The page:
April 2014
Volume 55, Issue 13
Free
ARVO Annual Meeting Abstract  |   April 2014
Phr1 disruption is neuroprotective for retinal ganglion cells in a mouse glaucoma model
Author Affiliations & Notes
  • Manik Goel
    Ophthalmology, Washington University in St. Louis, St. Louis, MO
  • Stacey Peek
    Ophthalmology, Washington University in St. Louis, St. Louis, MO
  • Rachel Lamb
    Ophthalmology, Washington University in St. Louis, St. Louis, MO
  • Susan M Culican
    Ophthalmology, Washington University in St. Louis, St. Louis, MO
  • Footnotes
    Commercial Relationships Manik Goel, None; Stacey Peek, None; Rachel Lamb, None; Susan Culican, None
  • Footnotes
    Support None
Investigative Ophthalmology & Visual Science April 2014, Vol.55, 2423. doi:https://doi.org/
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      Manik Goel, Stacey Peek, Rachel Lamb, Susan M Culican; Phr1 disruption is neuroprotective for retinal ganglion cells in a mouse glaucoma model. Invest. Ophthalmol. Vis. Sci. 2014;55(13):2423. doi: https://doi.org/.

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      © ARVO (1962-2015); The Authors (2016-present)

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Abstract

Purpose: Loss of the E3-ubiquitin ligase Phr1 has been demonstrated to increase retinal ganglion survival (RGC) survival following optic nerve crush injury. The purpose of our study was to determine whether Phr1 disruption is neuroprotective and preserves RGC survival in vivo in a mouse glaucoma model.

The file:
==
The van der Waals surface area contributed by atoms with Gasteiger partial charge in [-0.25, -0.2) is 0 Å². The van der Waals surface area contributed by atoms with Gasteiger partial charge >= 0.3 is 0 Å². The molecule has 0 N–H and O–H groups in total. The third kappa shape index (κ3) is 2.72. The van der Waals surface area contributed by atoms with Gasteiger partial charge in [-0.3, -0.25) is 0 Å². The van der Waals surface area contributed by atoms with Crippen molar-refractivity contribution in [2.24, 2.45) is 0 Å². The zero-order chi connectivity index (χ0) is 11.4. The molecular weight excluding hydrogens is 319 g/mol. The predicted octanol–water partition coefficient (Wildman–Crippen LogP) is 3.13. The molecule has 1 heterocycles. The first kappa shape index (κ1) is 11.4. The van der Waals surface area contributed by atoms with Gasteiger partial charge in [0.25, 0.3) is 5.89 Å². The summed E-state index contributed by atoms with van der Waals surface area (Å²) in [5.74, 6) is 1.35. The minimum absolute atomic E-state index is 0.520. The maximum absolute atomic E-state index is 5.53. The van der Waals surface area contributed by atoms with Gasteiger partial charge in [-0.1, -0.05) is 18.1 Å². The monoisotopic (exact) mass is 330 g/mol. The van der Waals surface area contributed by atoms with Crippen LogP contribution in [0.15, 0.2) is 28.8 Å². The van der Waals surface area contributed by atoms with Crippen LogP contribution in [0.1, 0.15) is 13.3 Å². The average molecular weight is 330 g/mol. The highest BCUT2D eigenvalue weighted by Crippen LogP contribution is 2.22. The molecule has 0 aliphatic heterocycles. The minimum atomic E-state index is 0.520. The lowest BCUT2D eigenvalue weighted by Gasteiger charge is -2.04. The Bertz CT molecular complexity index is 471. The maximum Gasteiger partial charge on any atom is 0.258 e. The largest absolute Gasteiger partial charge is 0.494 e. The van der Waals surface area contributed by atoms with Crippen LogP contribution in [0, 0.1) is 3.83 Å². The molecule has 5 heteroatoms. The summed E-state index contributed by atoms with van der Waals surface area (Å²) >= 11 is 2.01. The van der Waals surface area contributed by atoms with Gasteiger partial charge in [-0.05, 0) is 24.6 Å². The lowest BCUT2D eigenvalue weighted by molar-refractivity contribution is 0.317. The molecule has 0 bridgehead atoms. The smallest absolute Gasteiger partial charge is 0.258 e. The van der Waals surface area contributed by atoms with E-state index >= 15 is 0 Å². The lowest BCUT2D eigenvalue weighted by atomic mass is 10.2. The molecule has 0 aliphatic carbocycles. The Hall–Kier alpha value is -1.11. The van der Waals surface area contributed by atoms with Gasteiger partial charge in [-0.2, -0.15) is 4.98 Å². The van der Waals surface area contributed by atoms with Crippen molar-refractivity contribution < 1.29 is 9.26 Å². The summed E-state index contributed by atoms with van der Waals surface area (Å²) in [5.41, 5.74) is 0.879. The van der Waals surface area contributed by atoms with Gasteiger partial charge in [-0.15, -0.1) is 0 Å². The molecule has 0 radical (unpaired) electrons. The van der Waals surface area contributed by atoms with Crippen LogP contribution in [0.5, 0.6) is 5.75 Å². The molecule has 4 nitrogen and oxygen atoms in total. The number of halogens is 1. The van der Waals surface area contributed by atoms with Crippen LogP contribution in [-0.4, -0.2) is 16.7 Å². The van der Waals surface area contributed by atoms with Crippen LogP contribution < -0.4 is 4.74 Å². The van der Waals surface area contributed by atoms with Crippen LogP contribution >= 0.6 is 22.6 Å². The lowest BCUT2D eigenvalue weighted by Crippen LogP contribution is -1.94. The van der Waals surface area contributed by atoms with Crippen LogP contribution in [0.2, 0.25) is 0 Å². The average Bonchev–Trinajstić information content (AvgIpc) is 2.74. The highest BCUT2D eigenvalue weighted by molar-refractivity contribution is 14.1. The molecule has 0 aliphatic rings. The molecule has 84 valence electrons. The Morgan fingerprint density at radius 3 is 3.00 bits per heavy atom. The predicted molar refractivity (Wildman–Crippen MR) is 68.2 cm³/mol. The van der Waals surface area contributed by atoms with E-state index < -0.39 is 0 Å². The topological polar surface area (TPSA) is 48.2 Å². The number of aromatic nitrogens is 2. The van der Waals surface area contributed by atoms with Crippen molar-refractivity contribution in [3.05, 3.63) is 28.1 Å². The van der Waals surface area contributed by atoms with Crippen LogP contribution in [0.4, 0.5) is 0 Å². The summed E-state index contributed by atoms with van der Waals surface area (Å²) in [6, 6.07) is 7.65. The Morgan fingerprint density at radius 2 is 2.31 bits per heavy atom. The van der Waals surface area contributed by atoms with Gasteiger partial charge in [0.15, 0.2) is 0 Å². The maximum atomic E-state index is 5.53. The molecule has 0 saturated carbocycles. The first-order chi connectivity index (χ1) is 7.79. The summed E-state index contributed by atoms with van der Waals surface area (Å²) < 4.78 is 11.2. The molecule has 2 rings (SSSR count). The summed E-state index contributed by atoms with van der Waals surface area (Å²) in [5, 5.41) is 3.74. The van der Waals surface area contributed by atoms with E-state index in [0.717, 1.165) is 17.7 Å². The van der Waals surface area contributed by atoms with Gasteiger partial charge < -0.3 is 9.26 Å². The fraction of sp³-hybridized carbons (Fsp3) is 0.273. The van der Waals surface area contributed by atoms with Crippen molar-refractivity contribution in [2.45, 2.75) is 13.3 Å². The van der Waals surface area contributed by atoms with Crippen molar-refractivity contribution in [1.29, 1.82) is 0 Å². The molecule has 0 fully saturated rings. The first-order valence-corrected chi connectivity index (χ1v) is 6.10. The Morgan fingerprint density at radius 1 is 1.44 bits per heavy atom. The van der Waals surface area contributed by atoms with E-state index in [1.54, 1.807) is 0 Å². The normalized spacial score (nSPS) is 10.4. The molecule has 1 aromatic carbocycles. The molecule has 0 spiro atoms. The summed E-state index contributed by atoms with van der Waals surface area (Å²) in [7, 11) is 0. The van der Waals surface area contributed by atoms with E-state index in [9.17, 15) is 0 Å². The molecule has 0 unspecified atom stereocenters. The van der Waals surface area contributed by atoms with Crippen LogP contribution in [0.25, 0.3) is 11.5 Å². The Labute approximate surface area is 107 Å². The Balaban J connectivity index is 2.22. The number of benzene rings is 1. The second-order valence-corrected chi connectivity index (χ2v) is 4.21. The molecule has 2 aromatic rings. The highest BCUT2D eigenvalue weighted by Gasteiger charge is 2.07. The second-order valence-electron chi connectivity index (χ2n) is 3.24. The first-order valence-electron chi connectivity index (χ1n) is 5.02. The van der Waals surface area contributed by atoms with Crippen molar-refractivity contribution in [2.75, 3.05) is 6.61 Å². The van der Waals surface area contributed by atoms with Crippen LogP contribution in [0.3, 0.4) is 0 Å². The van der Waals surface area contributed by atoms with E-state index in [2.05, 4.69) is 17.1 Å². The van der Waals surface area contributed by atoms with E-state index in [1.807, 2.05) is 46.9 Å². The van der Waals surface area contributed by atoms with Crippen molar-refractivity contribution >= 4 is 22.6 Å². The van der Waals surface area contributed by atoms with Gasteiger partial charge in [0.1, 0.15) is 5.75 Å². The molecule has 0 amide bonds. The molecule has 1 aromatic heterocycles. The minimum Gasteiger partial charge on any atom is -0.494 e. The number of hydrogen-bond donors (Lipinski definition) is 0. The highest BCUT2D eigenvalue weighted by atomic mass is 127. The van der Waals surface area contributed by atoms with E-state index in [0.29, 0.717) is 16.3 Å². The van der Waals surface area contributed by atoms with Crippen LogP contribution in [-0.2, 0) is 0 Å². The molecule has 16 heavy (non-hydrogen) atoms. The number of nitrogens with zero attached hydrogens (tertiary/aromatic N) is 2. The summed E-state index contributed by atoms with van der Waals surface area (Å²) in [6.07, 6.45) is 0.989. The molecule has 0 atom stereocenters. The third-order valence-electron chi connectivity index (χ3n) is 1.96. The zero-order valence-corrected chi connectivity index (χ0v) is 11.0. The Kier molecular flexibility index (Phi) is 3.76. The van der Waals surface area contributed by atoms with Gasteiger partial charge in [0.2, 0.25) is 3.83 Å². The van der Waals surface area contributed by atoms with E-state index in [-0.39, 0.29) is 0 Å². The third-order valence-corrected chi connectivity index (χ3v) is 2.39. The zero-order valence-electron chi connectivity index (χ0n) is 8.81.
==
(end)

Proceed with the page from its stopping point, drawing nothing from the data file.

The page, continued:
Methods: Induction of glaucoma: Elevation of intraocular pressure (IOP) was induced unilaterally by injection of polystyrene microbeads to the anterior chamber of the right eye of each animal in adult C57Bl/6 mice (control, n= 11) and Phr1 retinal knockout mice maintained in the C57Bl/6 background (Phr1-rko, n= 8). IOP measurement: IOP measurements were made using the hand held TonoLab tonometer on anesthetized mice. IOP was measured twice prior to bead injection, and at days 1 and 3, and weeks 1, 2, 3 and 4 after injection. RGC counts: 4 weeks after the injection, mice were sacrificed and retinas were dissected. Retinas were stained with anti-Brn3a antibody and the density of Brn3a+ RGCs was determined by counting the RGC number in 24 regions of the retina, 3 peripheral and 3 central in each of 4 quadrants and dividing by the total area measured (cells/mm2).

Results: When compared to pre-injection IOP, the injected right eyes in both control and Phr1-rko showed a statistically significant elevation of IOP by 7 days post-injection. IOP increase was maximal at 2 weeks post-injection (control= 20.5 mm Hg, p<0.001; Phr1-rko=19.8 mm Hg, p=0.002) and remained elevated for 4 weeks after the injection. At 4 weeks after bead injection, the density of RGCs remaining in the injected eye was significantly decreased relative to the un-injected eye in control mice (2951±307 vs. 3483±294 cells/mm2, p=0.01) but not in the Phr1-rko mice (3203±174 vs. 3213±194 cells/mm2, p=0.74). Thus, although both strains of mice showed elevation of IOP in response to intracameral microbead injection, a loss of RGCs was observed from control eyes but Phr1-rkos were protected against IOP induced RGC loss and maintained significantly higher RGC counts as a percentage of the unmanipulated eye (85.4% vs 99.7%, p=0.009).

Conclusions: We have shown that RGCs deficient in the E3 ubiquitin ligase Phr1 have improved survival after IOP elevation than wild-type controls. Our results support further investigation of Phr1 as a potential clinically relevant therapeutic target for RGC neuroprotection in glaucoma and other optic neuropathies.

Keywords: 615 neuroprotection • 531 ganglion cells • 568 intraocular pressure  
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